Node-RED: Lecture 6 – Intermediate flows. This lecture will build on the ideas you saw in lecture 5 and focus on examples that explore some of the key concepts from that lecture.
These include the ideas of context, messages and sub-flows. The examples in this lecture are a little more complex than previous examples – mainly in the sense that the function nodes are more complex – but are still kept as clean and simple as possible. (Click to go directly to the example) Example 6.1 Retrieving data from a web page Example 6.2 Counting words in a string Example 6.3 Using context to generate rolling averages Example 6.4 Using the context element to share a function and make it accessible to all functions in the canvas Example 6.5 Defining and using an iterator sub-flow Example 6.6 Getting earthquake data from an external API and returning it as multiple messages.
Jgautier/firmata. Node-red-nodes/io/snmp at master · node-red/node-red-nodes. Node-red/node-red-nodes. Library - Node-RED. Calmh/node-snmp-native. Momenso/node-dht-sensor. Somewhere to keep notes on my projects. DIY Video overlay. I got myself a Garmin Virb Elite in the post Christmas sales, the plan was to use it while riding my bike and when snowboarding.
The camera will shoot in full 1080p HD and has a super wide angle lens to grab loads of what’s going on. I finally managed to get out on my bike at the weekend and remembered to hook the camera up so it was hung under the handle bars. The raw video looks pretty good. Having got some video I wanted to overlay some of the stats from my Garmin 810 cycling computer like location, speed, elevation, gradient and heart rate. Garmin provide some software called Virb Edit which will do all this, unfortunately it only runs on Windows or OSx. Since the standard software wasn’t going to work I thought I’d have a go at trying to build some scripts to do this with Linux. This worked pretty well until I hit Google’s rate limit so only got the first 100 map titles. I used the ImageMagick scripts to build a composite image of the map tile on transparent background. Openstreetmap Video overlays. LDAP and NFC Node-RED Nodes.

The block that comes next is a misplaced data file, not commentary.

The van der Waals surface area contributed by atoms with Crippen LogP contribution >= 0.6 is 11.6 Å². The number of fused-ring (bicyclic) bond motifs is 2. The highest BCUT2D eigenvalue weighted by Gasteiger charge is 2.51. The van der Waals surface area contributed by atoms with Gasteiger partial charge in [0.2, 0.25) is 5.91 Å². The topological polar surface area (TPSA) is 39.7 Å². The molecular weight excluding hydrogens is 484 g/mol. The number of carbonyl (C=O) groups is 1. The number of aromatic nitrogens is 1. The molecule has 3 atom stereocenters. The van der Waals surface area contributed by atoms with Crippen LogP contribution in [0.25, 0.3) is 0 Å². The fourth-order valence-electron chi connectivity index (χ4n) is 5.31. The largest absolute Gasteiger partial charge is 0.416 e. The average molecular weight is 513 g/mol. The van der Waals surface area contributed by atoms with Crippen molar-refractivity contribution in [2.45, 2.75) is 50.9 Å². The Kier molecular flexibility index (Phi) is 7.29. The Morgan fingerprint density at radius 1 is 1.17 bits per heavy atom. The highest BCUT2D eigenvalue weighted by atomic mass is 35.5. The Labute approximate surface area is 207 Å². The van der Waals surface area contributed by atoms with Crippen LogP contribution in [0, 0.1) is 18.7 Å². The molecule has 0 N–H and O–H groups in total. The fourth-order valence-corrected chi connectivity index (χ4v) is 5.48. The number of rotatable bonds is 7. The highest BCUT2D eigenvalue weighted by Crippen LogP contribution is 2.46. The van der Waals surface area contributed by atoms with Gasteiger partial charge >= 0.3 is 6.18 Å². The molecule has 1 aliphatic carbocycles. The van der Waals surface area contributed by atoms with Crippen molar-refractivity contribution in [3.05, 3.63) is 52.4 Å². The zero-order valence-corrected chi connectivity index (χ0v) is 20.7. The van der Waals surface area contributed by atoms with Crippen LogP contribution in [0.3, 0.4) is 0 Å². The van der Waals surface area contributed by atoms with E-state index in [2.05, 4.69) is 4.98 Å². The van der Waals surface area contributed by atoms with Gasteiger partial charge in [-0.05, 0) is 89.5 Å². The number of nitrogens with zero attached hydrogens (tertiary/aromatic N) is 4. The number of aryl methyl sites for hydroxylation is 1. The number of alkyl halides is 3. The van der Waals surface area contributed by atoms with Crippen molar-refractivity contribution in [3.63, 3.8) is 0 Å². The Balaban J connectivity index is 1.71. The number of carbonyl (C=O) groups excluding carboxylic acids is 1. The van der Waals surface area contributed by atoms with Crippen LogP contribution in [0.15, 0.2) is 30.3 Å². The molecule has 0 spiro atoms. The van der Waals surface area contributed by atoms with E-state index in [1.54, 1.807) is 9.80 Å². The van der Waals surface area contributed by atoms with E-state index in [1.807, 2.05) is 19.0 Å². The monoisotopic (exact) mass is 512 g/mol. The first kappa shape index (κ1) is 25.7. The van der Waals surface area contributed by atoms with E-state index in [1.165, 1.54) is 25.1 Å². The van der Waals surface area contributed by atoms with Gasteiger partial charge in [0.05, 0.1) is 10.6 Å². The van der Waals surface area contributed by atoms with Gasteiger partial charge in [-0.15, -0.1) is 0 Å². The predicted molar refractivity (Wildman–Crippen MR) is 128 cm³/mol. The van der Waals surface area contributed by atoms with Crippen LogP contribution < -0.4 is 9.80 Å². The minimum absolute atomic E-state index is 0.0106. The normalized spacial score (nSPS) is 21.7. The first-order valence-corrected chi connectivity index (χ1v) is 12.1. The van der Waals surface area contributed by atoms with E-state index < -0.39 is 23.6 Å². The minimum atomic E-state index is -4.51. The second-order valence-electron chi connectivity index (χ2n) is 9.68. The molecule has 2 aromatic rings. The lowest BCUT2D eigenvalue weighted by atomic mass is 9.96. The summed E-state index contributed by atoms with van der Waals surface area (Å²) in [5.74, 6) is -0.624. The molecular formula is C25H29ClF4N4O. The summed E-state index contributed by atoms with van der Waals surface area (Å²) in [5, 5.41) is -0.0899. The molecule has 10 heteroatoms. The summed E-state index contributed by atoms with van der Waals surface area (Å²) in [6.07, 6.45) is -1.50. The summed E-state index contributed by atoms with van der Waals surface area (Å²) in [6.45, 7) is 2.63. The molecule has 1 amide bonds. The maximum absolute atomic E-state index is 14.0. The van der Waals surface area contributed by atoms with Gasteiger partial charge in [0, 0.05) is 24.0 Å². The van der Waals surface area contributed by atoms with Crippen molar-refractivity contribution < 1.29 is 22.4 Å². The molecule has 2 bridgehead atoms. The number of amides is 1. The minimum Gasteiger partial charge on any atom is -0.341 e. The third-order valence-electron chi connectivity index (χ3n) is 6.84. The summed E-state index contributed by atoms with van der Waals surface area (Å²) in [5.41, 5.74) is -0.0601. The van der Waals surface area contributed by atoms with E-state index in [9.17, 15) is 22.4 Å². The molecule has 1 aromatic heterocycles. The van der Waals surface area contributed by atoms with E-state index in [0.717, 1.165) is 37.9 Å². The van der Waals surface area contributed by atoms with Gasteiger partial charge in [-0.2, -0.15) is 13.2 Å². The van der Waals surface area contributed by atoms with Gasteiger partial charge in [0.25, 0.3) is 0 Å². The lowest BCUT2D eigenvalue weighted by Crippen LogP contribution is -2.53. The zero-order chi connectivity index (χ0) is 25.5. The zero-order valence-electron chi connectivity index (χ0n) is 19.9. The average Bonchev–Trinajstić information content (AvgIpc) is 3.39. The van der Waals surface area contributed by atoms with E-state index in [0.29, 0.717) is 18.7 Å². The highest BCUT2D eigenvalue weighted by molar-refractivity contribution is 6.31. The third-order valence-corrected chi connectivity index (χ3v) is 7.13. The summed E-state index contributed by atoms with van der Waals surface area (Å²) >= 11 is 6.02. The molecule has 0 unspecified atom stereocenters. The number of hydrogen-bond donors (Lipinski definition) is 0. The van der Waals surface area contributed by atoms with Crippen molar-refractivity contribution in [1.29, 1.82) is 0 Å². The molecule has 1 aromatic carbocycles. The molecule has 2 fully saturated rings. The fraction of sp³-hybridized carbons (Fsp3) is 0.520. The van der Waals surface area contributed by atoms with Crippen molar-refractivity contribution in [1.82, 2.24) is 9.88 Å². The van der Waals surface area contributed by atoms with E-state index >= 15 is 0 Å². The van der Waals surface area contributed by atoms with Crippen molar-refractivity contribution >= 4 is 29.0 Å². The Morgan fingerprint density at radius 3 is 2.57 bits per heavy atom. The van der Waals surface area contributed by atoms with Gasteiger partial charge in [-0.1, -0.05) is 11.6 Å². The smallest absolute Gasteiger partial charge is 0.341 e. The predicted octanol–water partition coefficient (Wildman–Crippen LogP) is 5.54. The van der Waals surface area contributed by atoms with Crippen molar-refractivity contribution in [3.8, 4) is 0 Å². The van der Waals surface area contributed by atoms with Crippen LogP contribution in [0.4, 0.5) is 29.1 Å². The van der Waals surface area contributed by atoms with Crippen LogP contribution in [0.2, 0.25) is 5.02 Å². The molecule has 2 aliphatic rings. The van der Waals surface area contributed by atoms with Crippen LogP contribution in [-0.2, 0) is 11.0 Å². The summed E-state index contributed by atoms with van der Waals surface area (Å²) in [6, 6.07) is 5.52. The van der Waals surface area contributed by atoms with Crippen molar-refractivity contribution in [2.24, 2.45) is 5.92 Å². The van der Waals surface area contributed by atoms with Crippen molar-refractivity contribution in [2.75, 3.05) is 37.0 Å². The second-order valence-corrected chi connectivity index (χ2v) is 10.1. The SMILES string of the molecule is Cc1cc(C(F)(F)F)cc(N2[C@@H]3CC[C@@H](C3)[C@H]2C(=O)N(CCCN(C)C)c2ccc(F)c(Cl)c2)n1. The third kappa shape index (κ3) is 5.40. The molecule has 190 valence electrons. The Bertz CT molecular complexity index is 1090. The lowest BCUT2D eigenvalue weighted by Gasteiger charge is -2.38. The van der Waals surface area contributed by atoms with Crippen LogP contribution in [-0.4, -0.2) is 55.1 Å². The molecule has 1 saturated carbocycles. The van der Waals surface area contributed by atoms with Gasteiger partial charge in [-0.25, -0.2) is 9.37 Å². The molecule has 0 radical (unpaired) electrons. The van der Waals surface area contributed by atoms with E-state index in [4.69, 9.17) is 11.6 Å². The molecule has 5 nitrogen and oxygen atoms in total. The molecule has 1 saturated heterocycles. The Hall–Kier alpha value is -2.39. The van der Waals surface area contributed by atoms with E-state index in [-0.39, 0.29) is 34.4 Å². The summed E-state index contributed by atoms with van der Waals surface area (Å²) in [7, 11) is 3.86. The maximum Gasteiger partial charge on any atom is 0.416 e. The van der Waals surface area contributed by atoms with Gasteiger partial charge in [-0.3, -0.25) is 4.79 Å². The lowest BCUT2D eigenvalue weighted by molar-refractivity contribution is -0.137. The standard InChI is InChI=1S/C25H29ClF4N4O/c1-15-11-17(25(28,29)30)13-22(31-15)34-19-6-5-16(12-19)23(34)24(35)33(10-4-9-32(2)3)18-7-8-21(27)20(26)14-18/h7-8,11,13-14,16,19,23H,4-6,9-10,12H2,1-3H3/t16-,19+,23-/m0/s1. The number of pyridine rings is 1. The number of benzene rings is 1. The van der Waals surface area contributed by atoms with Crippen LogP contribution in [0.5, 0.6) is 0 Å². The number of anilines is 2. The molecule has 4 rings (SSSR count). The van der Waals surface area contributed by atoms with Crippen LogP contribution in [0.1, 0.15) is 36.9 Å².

About a week ago a colleague asked me to help resurrect some code I had written to use our work ID badges to look up information on the card owner in order to log into a system for a demonstration.
The ID badges are basically mifare cards so can be read by a NFC reader. The content of the cards is encrypted, but each card has a unique ID. Unfortunately the security team will not share the mapping of these IDs to actual people, but since this is for a demonstration that will only be given by a relatively small number of people it’s not a problem to set up a list of mappings our selves. Raspberry Pi Hosting Node-Red. Before delving into the more advanced ways of using Node-Red it's worth understanding the fundamentals of how the systems works.
Library - Node-RED. The purpose of this flow is to give a early warning of overnight frosts, which for me as a keen gardener allows me to protect tender plants and prevent frost damage, but also to set my alarm clock 15 minutes earlier to clear my windscreen in the morning!
It uses a Met Office weather model, which determines the likelyhood of frost by accessing windspeed, air temperature & cloud cover from wunderground.com for the forthcoming evening, and following analysis fires off a 'push' message via pushbullet at midday if frost is likely (could equally be Twitter or whatever). A free developers API key is required from to enable access to the XML data feed, and which is inserted where shown in the 'Get forecast' inject node.
Library - Node-RED. Raspberry Pi Hosting Node-Red. Node-Red is great out of the box but it can be a bit manual to start, stop and run on boot.